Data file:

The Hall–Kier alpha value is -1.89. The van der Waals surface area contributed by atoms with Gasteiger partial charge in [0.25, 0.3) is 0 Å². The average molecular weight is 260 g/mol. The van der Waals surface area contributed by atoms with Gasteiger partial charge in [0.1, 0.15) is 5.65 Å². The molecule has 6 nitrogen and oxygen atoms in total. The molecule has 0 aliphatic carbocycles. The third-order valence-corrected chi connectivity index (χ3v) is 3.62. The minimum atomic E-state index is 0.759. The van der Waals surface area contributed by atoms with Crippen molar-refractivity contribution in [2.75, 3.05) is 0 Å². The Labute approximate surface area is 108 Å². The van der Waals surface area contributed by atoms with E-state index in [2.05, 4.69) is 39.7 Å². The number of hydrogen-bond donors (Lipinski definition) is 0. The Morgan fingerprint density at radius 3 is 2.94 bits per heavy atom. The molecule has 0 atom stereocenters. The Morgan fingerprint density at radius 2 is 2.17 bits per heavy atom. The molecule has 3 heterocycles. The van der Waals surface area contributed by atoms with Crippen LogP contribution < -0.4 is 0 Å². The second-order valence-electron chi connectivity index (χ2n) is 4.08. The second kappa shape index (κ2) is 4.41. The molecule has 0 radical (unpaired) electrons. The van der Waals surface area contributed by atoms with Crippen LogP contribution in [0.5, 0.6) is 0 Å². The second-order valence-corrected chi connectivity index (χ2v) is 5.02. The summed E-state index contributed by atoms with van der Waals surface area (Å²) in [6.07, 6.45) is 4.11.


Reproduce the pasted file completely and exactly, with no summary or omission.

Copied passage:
The Hall–Kier alpha value is -1.89. The van der Waals surface area contributed by atoms with Gasteiger partial charge in [0.25, 0.3) is 0 Å². The average molecular weight is 260 g/mol. The van der Waals surface area contributed by atoms with Gasteiger partial charge in [0.1, 0.15) is 5.65 Å². The molecule has 6 nitrogen and oxygen atoms in total. The molecule has 0 aliphatic carbocycles. The third-order valence-corrected chi connectivity index (χ3v) is 3.62. The minimum atomic E-state index is 0.759. The van der Waals surface area contributed by atoms with Crippen molar-refractivity contribution in [2.75, 3.05) is 0 Å². The Labute approximate surface area is 108 Å². The van der Waals surface area contributed by atoms with E-state index in [2.05, 4.69) is 39.7 Å². The number of hydrogen-bond donors (Lipinski definition) is 0. The Morgan fingerprint density at radius 3 is 2.94 bits per heavy atom. The molecule has 0 atom stereocenters. The Morgan fingerprint density at radius 2 is 2.17 bits per heavy atom. The molecule has 3 heterocycles. The van der Waals surface area contributed by atoms with Crippen LogP contribution < -0.4 is 0 Å². The second-order valence-electron chi connectivity index (χ2n) is 4.08. The second kappa shape index (κ2) is 4.41. The molecule has 0 radical (unpaired) electrons. The van der Waals surface area contributed by atoms with Crippen LogP contribution in [0.5, 0.6) is 0 Å². The second-order valence-corrected chi connectivity index (χ2v) is 5.02. The summed E-state index contributed by atoms with van der Waals surface area (Å²) in [6.07, 6.45) is 4.11.